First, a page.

Accident and Missing Air Crew Reports

HQS & UNKNOWN BOMB SQUADRON

ROLE: NAVIGATOR

INDIVIDUAL & NON-INDIVIDUAL CREW MEMBERS; & WITNESSES

Sources: AAIR, USAAFDATA, MACR, WWII AAF Casualty List, NARA (see resources page).


Assigned
Squadron Crew Year Month Role Name Rank Serial Status
573573150432NKreiling, Charles H.2/Lt.O672951DNB
SOURCE: Accident Report, 41-35067. 8 Oct 1943
NOTES: All crew were killed in aircraft 41-35067 on 8 October 1943 when it crashed after it got into an uncontrollable spin. Roles are assumed from existing role data and rank. Although Boyette's role was deduced as CP by elimination, he is attributed as Pilot on the accident report. Davis' forename comes from 573BS History (reel A0644 page 905), which also states that Parnell was a crew chief. Davis's ASN from 391BG Medical Journal (Reel B0427 page 1046).
ADDENDUM: Accident Report has since been received and details have been updated accordingly. Abernath's ASN is shown as O-731776. This crew was previously listed as crew #391101.
574574140456GGreen, Everett M.S/Sgt.33647600
SOURCE: Accident Report, 43-22598. 9 Jun 1945
NOTES: Taxiing accident at Vitry-en-Artois (B-50).

On 9 June 1945, 1st Lt Edward F. Murphy was taxiing an A-26C25 AAF #43-22598 aircraft back to its hardstand after a routine training flight. After entering the parking area Lt Murphy attempted to turn the aircraft around. While so doing, his right propeller came close enough to a canvas cover at the edge of the parking area to blow it back and consequently drag a tool box into the path of the propeller. The tips of the three blades were bent slightly necessitating replacement of the propeller.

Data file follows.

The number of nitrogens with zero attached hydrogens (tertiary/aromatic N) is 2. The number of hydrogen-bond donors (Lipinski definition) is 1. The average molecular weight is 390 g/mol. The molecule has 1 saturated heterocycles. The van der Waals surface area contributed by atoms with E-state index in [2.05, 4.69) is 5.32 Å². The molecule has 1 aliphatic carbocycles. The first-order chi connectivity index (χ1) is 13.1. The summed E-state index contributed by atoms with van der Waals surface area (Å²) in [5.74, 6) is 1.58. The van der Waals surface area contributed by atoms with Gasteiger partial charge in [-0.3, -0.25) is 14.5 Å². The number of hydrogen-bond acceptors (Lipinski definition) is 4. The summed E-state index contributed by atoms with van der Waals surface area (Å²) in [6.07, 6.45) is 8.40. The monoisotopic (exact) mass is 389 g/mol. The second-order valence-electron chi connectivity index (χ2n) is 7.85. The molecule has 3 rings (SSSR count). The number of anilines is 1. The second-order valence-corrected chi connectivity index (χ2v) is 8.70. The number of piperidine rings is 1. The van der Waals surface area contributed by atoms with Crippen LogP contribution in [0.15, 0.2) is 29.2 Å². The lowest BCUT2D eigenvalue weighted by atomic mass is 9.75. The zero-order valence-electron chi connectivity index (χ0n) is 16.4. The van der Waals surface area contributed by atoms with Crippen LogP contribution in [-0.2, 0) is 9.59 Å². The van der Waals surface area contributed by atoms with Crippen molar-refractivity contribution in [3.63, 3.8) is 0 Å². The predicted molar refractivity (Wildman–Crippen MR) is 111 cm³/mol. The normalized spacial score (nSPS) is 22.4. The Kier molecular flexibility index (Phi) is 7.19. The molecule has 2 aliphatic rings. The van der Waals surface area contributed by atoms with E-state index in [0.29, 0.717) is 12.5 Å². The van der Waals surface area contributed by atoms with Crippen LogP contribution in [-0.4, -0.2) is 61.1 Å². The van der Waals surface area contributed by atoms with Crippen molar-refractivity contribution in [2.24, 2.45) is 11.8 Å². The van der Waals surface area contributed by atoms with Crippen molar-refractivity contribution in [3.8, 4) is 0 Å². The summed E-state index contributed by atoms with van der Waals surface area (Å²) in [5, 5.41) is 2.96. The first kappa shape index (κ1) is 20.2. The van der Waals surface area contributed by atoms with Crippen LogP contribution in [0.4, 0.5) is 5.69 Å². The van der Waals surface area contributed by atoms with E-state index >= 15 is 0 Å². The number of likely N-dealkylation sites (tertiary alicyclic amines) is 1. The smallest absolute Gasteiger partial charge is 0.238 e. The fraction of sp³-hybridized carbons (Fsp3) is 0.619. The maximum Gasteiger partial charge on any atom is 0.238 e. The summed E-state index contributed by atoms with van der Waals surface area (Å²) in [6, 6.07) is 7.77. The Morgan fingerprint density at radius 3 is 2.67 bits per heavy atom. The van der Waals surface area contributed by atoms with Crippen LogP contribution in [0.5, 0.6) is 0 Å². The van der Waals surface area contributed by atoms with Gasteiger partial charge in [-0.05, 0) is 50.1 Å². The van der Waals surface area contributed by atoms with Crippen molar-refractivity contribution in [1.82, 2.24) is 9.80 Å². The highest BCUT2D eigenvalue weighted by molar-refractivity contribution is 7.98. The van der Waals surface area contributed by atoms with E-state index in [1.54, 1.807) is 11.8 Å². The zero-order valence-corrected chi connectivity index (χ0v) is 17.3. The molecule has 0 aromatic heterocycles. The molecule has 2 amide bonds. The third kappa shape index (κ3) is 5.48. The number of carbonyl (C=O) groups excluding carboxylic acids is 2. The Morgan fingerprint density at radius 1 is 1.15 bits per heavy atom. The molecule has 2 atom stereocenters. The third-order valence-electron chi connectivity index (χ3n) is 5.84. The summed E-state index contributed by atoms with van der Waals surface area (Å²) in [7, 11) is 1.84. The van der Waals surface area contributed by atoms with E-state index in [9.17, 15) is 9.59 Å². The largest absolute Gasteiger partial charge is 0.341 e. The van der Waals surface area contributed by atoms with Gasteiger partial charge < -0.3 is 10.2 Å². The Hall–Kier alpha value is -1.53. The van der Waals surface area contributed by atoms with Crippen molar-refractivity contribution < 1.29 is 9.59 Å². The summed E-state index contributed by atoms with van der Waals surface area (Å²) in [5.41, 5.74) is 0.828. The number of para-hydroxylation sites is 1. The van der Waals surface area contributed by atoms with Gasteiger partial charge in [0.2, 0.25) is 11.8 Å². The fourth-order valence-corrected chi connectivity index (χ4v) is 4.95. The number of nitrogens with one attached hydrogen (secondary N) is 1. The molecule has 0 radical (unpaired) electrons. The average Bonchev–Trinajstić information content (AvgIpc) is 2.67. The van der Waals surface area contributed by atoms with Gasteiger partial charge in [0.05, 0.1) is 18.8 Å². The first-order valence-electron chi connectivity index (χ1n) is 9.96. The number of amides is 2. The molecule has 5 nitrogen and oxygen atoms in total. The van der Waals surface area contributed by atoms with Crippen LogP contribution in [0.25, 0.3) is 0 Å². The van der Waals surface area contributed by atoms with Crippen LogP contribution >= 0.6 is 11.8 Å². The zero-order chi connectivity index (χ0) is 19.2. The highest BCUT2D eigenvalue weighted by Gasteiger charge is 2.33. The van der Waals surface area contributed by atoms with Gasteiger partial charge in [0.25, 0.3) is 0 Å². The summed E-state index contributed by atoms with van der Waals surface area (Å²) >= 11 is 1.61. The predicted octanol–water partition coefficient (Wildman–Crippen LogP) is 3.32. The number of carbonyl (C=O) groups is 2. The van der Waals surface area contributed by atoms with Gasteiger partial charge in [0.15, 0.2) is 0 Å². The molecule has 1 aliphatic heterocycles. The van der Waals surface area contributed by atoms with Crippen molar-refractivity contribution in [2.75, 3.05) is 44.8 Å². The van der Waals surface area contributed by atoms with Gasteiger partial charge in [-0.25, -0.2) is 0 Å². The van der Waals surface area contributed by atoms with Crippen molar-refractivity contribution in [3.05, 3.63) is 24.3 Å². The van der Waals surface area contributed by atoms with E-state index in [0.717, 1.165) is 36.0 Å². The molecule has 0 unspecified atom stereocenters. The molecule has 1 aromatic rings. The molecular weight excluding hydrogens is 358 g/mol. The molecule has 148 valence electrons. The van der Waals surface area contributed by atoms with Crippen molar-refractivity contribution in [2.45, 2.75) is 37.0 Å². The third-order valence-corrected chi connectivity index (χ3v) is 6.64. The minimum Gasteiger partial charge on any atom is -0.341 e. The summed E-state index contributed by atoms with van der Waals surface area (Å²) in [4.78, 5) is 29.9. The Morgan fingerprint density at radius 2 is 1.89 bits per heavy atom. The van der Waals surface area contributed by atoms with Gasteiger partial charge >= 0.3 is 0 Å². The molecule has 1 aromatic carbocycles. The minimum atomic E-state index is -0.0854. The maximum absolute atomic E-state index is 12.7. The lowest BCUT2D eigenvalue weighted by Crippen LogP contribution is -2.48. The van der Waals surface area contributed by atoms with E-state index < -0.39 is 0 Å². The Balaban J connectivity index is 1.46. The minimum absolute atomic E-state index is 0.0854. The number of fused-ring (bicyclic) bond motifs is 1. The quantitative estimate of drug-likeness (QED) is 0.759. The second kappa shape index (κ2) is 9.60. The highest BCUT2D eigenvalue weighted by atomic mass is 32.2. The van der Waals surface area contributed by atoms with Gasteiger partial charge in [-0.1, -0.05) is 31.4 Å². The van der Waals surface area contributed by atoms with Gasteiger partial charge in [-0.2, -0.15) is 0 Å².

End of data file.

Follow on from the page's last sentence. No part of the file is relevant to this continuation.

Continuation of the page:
Immediate Cause: Right propeller struck crew chief's tool box.

Underlying Cause: Poor judgement on the part of the pilot, first, in not allowing sufficient clearance to turn his plane around in, and secondly, in not waiting until a ground crew member arrived to direct his taxiing.

Responsibility: 100% Pilot error.

Recommendations: None.

575575112431NWilliams, Edgar G.Capt.O791015
SOURCE: Accident Report, 42-95950. 12 May 1944
NOTES: Landing accident at Matching/Sta 166. The B-26B50MA, AF # 42-95950 was making a single engine approach, the right engine having been feathered after loss of oil pressure and decided vibration had set in. After wheels and flaps had been lowered in the normal manner the plane was brought in in a fast glide and set down about a third of the runway down at the rather high landing speed of 130 MPH. Anticipating no trouble, speed was at first dissipated by holding the nose up and then the nose wheel was eased down and brakes applied. The pilot states that absolutely no reaction to the depression of both brake pedals prompted him to cause the emergency air bottle to be pulled; estimated speed at this time was about 30 MPH. Characteristically, both wheels locked. Unfortunately, the plane skidded to the left and when it hit the soft shoulder, the shearing forces was too great for the right landing gear assembly which gave way. All crew were in crash landing positions for the landing, but stood up after the aircraft was on the ground. All crew resumed crash landing positions when the aircraft started to skid, except for the engineer in the waist position who recived a slight cut on his forehead. Cause of the engine failure remains undetermined. Neither pilot nor engineer checked hydraulic pressure after wheels and flaps operated normally. 100% failure of structure; is brake failure. In view of the fact that this is the second total loss not to mention the number of tires destroyed occasioned by ships skidding off the runway after pulling the air bottle, it is recommended that a thorough study study be made of alternative methods of bringing the ship to a stop. One suggestion involves coordinated use of the shut off and bleed valves in the emergency system by which pressure could be at least partially controlled. Another suggestion incorporates landing on the runway to absorb the initial shock, but then as speed is dissipated, rolling deliberately off onto the soft shoulder where the friction coefficient will help to dissipate that last bit of speed that air resistance and a smooth runway affect so little. NOTE: Rapport is listed on the accident report crew listing for 42-95950 on 12 May 1944 as (Duty) "M", (Rating) "F/S", and (Branch) "MC". These are possibly "Medical", "Flight Surgeon", and "Medical Corps" respectively.